The dedication to Darren C. Demaree’s latest poetry collection, a child walks in the dark, reads simply, “For my family – ” and family, particularly fatherhood, is woven into every single poem in the book. Each work is a retelling of something Demaree’s speaker tells his children, whether his daughter, his son, or both at the same time. It would be easy to resort to vague lessons or aphorisms, but the speaker brings a moving vulnerability to every message, and turns those fragments of parenthood over to the reader.
Every poem is written in the same style of stream-of-consciousness free verse, without any punctuation or capitalization. While it might have been interesting to see more experimentation in their structure, this format allows for this collection to ground itself in open, honest love. Reading this collection in the context of COVID-19 reminded me of how disorienting lockdowns and safety measures must have been for young children, and the toll that such rapid changes must take on them still. Beyond just the pandemic, Demaree’s speaker sees the downsides of the world that his children will have to live in, from gender dynamics to acts of violence, and poignantly expresses the impossible task of preparing them for these futures, while wishing they did not have to endure the worst.
The speaker notably envisions different futures for his children, and shapes his lessons for them around their identities. This is particularly visible in a pair of identically titled poems, “if you ever find yourself part of the landscape,” one written for the speaker’s daughter and the second for his son. The premise is the same, but the messages he passes along differ. He encourages his daughter to resist the oppression he’s aware she will have to face due to her gender, telling her to “…run / run run run run or stay and burn that painting down to the frame / landscapes always treat women like livestock.” Meanwhile, he balances uplifting his son’s voice with gentleness: “you / should make a home there generate a little narrative you can wrap your / world around there skate swim sing long to be crop… / shout to echo.”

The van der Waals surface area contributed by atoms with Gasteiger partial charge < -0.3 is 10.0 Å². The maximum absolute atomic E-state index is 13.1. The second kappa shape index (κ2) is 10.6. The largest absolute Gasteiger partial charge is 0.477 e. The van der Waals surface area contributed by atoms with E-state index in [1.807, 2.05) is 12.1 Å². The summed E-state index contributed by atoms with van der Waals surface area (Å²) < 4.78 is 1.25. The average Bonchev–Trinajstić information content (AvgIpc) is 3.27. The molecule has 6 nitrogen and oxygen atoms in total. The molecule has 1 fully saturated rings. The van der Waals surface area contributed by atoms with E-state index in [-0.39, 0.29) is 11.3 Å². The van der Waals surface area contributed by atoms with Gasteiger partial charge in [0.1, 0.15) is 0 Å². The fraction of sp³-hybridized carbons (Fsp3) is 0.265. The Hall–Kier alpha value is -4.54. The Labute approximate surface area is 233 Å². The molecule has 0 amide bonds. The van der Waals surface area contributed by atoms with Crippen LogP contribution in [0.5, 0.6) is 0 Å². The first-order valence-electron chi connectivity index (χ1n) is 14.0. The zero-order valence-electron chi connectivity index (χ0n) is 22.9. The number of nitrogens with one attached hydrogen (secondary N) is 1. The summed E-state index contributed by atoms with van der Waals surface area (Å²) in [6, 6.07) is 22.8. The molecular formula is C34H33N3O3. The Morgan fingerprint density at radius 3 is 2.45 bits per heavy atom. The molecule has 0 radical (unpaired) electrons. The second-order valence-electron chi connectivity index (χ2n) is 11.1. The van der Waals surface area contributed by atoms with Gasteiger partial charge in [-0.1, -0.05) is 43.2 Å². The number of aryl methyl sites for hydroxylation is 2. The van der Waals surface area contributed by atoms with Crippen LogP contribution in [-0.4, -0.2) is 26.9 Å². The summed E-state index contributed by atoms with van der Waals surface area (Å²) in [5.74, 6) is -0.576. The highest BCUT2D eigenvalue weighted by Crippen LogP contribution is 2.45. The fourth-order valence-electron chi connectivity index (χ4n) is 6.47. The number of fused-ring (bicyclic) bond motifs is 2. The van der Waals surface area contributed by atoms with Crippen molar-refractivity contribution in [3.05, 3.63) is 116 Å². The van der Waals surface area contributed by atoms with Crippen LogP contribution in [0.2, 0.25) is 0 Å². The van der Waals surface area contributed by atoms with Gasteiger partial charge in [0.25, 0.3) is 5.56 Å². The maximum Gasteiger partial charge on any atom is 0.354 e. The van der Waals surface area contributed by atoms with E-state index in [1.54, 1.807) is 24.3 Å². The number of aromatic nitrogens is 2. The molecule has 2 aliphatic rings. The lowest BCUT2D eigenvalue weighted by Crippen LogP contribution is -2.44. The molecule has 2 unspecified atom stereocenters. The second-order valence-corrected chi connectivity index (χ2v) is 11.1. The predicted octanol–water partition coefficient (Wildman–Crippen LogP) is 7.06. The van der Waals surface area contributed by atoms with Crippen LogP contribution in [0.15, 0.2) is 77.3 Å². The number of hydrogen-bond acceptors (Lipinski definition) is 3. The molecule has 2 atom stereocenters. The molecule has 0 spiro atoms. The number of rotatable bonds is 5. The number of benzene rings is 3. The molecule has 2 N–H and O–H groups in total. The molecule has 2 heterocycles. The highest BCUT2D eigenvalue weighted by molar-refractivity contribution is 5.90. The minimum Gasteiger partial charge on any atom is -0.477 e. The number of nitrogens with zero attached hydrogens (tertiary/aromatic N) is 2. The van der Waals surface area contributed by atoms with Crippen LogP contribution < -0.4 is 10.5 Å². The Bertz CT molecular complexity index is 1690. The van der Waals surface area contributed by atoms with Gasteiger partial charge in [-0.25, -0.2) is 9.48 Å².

Another compelling aspect of the speaker is his awareness that it is more important to make himself accessible to his children, than it is for him to have all the right answers. He weaves in his own story of overcoming addiction and allows the very presence of his children to help him, writing “all of the costumes you want to wear are fine with me…. hell i was a whiskey bottle for twelve years…son i think i like your way better…” In pre-emptively comforting his daughter about her appearance, he tells her “…please know it was your face i / saw recurring when i was in rehab please know you are beautiful / enough for me to be the opposite of the person i was born to be.” The focus never leaves his children; this is not a speaker unloading his grievances onto the next generation, but instead a father making himself reachable.
It might be hard to imagine a child reader taking much away from the abstract pieces in a child walks in the dark, but another gift that Demaree gives his children is time for them to grow up and come back to this moment when they’re ready. In fact, as the final poem “you might choose to read these poems” suggests, perhaps they won’t return at all. But if they do, Demaree is leaving himself as he is for them to find, writing of a “future when i / love you even more than I already do.” This promise of love and acceptance for his children, both as they are now and as they one day will be, can be found throughout the book and makes a child walks in the dark warm, hopeful, and ultimately powerful.
Acta Victoriana would like to extend thanks to the publisher, Harbor Editions, for the review copy.